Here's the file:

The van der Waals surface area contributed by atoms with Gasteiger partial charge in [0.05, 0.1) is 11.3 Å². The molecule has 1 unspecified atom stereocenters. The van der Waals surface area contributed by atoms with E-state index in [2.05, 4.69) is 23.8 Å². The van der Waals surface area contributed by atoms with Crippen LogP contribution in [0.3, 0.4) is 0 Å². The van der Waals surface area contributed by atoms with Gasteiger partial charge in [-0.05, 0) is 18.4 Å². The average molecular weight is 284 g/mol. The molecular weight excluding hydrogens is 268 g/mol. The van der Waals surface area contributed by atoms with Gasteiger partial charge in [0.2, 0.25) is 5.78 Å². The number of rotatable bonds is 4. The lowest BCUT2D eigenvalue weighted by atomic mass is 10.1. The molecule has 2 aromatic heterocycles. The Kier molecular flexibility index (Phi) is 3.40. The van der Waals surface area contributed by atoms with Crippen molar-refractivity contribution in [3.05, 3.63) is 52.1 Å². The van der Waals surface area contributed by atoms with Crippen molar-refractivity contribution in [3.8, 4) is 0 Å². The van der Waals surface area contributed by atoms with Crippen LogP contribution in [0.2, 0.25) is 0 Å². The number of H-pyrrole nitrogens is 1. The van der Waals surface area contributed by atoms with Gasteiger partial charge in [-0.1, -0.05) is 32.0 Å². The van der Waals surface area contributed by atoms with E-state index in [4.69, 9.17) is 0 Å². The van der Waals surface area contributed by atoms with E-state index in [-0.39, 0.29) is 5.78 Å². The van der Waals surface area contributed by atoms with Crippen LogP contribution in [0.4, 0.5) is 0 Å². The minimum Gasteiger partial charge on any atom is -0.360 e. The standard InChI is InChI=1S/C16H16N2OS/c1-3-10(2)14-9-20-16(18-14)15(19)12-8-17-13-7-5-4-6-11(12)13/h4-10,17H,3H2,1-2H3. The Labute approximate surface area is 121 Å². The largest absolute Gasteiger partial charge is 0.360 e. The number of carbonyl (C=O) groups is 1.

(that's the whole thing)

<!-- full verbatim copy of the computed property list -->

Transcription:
The van der Waals surface area contributed by atoms with Gasteiger partial charge in [0.05, 0.1) is 11.3 Å². The molecule has 1 unspecified atom stereocenters. The van der Waals surface area contributed by atoms with E-state index in [2.05, 4.69) is 23.8 Å². The van der Waals surface area contributed by atoms with Crippen LogP contribution in [0.3, 0.4) is 0 Å². The van der Waals surface area contributed by atoms with Gasteiger partial charge in [-0.05, 0) is 18.4 Å². The average molecular weight is 284 g/mol. The molecular weight excluding hydrogens is 268 g/mol. The van der Waals surface area contributed by atoms with Gasteiger partial charge in [0.2, 0.25) is 5.78 Å². The number of rotatable bonds is 4. The lowest BCUT2D eigenvalue weighted by atomic mass is 10.1. The molecule has 2 aromatic heterocycles. The Kier molecular flexibility index (Phi) is 3.40. The van der Waals surface area contributed by atoms with Crippen molar-refractivity contribution in [3.05, 3.63) is 52.1 Å². The van der Waals surface area contributed by atoms with Crippen molar-refractivity contribution in [3.8, 4) is 0 Å². The van der Waals surface area contributed by atoms with Crippen LogP contribution in [0.2, 0.25) is 0 Å². The number of H-pyrrole nitrogens is 1. The van der Waals surface area contributed by atoms with Gasteiger partial charge in [-0.1, -0.05) is 32.0 Å². The van der Waals surface area contributed by atoms with E-state index in [4.69, 9.17) is 0 Å². The van der Waals surface area contributed by atoms with E-state index in [-0.39, 0.29) is 5.78 Å². The van der Waals surface area contributed by atoms with Crippen LogP contribution in [0.4, 0.5) is 0 Å². The minimum Gasteiger partial charge on any atom is -0.360 e. The standard InChI is InChI=1S/C16H16N2OS/c1-3-10(2)14-9-20-16(18-14)15(19)12-8-17-13-7-5-4-6-11(12)13/h4-10,17H,3H2,1-2H3. The Labute approximate surface area is 121 Å². The largest absolute Gasteiger partial charge is 0.360 e. The number of carbonyl (C=O) groups is 1.